VandenBerg said she has “shared some recommendations (with the county on the issue) … but also have some training strategies in mind if those recommendations cannot be incorporated.”
In Kentwood, Kasunic also saw and dealt with a few small issues.
“As with any new equipment, it is expected to have some challenges, all of which were dealt with quickly and without any interruption of the election process,” he said to WKTV. “All of these have been addressed with the state, county and vendor.”
Kasunic added that he thought “all of the reporting went better than we thought, with a couple slowdowns because we have new equipment and procedures.”
Those “slowdowns” in reporting are probably getting the most attention by the clerks.
“One area that I thought might be problematic was the transmission of results at the end of election night,” VandenBerg said. “This equipment allows each precinct to modem results directly to Kent County and only 2 of Wyoming’s 26 tabulators were unable to modem results. Neither was the result of equipment failure, but rather an oversight by the poll workers adapting to a new process. In these cases, each (local) clerk has been provided equipment to allow for the transmission of results and I did so within a few minutes of receiving the necessary information from the precinct.”
New county system for rapid reporting of results
The changes to reporting are part of a new county system of quickly getting results out the public as well as to county, state and — eventually — federal officials.
“Election night reporting is the area where we’ve made the most noticeable change to the public,” Macomber said. “In previous elections, Kent County voters would often not have access to complete results in some instances until midnight, and that data was in non-interactive form. With our new equipment, the precincts modem the results to the county and on election night we had our first results within minutes of the polls closing.”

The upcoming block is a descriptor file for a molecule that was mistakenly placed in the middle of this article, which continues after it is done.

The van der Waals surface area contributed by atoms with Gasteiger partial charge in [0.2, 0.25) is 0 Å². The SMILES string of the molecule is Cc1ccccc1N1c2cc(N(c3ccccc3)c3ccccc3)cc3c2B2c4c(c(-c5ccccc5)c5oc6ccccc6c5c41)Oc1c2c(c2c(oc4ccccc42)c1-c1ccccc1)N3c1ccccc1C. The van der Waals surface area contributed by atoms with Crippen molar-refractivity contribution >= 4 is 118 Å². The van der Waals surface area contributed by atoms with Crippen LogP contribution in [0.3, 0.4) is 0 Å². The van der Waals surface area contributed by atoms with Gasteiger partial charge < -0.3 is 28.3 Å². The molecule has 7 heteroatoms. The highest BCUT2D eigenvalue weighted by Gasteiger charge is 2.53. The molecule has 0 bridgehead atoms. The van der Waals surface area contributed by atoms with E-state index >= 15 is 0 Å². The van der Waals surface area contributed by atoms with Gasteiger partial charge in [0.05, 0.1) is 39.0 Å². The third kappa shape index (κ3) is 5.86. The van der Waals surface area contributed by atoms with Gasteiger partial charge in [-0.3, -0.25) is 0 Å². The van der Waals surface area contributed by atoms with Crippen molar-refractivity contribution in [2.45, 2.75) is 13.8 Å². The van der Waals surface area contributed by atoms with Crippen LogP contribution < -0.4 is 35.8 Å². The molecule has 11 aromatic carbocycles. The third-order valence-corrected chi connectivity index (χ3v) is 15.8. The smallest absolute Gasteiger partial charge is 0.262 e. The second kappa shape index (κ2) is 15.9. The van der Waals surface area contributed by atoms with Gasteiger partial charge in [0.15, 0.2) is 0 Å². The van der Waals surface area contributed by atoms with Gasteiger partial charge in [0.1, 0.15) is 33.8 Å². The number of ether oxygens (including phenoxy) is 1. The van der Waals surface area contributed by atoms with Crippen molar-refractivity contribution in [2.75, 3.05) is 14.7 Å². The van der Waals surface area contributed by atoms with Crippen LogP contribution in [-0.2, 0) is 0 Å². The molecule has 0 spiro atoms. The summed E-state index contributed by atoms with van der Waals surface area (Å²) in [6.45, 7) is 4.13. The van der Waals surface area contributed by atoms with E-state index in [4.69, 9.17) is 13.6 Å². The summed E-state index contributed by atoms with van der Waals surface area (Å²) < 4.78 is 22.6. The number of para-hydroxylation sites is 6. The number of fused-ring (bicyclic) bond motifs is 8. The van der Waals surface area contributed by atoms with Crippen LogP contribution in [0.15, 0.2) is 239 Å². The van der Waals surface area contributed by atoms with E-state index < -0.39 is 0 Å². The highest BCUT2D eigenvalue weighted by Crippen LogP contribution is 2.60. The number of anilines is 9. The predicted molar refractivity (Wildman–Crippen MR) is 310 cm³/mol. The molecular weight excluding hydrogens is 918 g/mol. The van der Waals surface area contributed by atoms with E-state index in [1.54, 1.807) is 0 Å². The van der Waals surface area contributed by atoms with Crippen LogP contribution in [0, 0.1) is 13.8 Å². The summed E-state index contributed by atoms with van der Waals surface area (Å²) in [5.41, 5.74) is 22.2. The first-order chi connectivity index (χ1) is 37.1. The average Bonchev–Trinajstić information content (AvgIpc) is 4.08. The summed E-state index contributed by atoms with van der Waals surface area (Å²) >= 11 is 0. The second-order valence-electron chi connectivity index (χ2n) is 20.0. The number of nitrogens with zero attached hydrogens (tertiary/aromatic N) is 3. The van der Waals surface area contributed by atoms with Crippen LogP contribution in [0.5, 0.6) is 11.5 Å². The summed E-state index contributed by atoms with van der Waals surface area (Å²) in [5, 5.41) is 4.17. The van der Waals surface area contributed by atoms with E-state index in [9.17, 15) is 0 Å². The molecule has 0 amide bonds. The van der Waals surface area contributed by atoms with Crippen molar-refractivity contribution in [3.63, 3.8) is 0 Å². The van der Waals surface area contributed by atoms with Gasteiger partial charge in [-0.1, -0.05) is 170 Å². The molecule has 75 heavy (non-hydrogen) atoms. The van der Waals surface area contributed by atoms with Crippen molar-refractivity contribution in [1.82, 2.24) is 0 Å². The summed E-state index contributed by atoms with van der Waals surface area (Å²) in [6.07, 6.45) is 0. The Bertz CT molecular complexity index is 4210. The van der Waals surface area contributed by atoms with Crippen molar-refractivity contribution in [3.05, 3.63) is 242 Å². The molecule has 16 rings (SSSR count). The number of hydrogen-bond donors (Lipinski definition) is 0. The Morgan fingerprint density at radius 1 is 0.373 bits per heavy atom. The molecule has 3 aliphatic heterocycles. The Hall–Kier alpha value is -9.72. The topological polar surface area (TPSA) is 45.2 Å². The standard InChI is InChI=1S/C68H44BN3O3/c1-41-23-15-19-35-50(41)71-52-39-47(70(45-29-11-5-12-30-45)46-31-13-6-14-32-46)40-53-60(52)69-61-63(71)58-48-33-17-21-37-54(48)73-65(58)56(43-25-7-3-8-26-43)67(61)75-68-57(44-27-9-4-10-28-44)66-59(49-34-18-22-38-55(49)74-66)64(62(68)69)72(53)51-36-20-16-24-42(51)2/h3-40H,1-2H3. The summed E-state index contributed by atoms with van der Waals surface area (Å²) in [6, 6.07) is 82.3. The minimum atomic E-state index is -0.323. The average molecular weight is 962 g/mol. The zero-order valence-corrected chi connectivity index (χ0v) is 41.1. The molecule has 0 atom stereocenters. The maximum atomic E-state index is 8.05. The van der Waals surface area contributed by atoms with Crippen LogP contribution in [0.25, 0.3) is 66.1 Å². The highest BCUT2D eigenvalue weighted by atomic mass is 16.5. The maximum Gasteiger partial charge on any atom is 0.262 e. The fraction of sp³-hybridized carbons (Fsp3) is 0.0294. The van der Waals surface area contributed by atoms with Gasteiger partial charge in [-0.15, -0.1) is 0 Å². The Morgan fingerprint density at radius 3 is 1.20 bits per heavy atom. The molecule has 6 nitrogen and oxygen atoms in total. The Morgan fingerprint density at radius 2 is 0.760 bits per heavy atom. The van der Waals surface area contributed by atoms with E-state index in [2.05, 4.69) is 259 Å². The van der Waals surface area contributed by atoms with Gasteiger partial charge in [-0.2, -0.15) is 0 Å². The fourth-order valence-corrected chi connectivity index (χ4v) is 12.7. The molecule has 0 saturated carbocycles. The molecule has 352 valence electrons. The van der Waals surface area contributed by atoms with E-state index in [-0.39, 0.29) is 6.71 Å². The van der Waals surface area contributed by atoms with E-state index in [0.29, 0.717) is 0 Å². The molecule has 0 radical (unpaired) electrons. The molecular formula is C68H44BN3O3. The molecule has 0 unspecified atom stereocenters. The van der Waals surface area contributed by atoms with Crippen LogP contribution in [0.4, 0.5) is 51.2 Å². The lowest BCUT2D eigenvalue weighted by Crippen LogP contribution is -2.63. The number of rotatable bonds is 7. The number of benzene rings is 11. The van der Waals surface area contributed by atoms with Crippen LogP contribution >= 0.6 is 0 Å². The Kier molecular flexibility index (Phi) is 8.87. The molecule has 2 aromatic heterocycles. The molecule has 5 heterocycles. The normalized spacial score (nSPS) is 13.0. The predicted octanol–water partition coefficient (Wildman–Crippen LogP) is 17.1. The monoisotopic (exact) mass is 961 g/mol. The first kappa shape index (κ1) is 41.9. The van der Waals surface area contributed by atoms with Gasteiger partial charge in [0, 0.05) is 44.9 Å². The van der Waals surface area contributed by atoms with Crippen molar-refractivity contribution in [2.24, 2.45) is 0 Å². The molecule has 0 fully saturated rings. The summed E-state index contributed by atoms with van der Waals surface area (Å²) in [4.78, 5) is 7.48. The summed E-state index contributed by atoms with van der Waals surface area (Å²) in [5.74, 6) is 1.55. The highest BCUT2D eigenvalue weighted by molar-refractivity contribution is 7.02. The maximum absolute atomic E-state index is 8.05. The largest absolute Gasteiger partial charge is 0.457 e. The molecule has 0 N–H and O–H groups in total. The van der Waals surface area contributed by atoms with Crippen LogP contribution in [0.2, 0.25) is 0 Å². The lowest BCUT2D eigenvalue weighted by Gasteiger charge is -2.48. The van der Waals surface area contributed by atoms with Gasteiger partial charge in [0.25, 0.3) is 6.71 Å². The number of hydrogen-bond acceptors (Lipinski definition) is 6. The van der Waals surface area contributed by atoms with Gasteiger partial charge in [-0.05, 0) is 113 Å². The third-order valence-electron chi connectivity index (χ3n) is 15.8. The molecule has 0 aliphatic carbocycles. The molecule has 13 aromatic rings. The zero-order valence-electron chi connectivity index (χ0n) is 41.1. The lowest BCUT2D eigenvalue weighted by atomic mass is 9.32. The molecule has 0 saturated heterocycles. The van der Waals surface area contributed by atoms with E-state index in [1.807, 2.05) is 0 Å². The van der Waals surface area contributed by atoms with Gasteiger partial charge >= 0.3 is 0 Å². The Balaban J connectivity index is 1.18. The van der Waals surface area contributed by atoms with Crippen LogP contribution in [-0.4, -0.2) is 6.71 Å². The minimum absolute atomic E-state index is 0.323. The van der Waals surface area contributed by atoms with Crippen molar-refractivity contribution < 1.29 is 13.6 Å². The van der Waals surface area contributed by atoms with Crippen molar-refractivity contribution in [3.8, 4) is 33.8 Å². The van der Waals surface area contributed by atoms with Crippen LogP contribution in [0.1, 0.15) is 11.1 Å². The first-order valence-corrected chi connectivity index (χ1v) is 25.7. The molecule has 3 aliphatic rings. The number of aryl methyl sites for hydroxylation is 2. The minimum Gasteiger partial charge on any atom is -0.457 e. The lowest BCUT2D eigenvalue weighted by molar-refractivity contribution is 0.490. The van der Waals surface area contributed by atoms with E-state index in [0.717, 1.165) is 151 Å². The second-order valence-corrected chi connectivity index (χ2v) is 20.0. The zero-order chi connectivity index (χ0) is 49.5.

The new reporting system allows for public access through an interactive, map-based reporting feature developed by ElectionSource and accessible via the county’s website: accesskent.com.
“For this past election we unveiled an initial version, with the fully-functional version being ready for 2018’s elections,” Macomber said. “The public response to the faster, user friendly reporting feature has been very positive.”
But, VandenBerg added, it is not just night-of reporting which should be looked at: “I do think there is room for improvement on the reporting side, especially as it relates to canvassing and archival purposes. … I have shared some recommendations on that as well.”
And, Kasunic also advocated for a reporting tweak: “The county is working with the vendor to add features to the reporting to provide percentage of turnout of voters on election night.”
The lessons learned from the Nov. 7 election, and the results of the meeting with local clerks, will likely lead to some changes at the county level.
“This election provided the county and local clerks the ability to implement and identify the ways our internal procedures and controls conform to — or are challenged by — the new system,” Macomber said. “Where there were challenges, we’ll be working with our vendors, the state elections bureau, and our local clerks to implement changes that ensure consistency, security, and transparency.”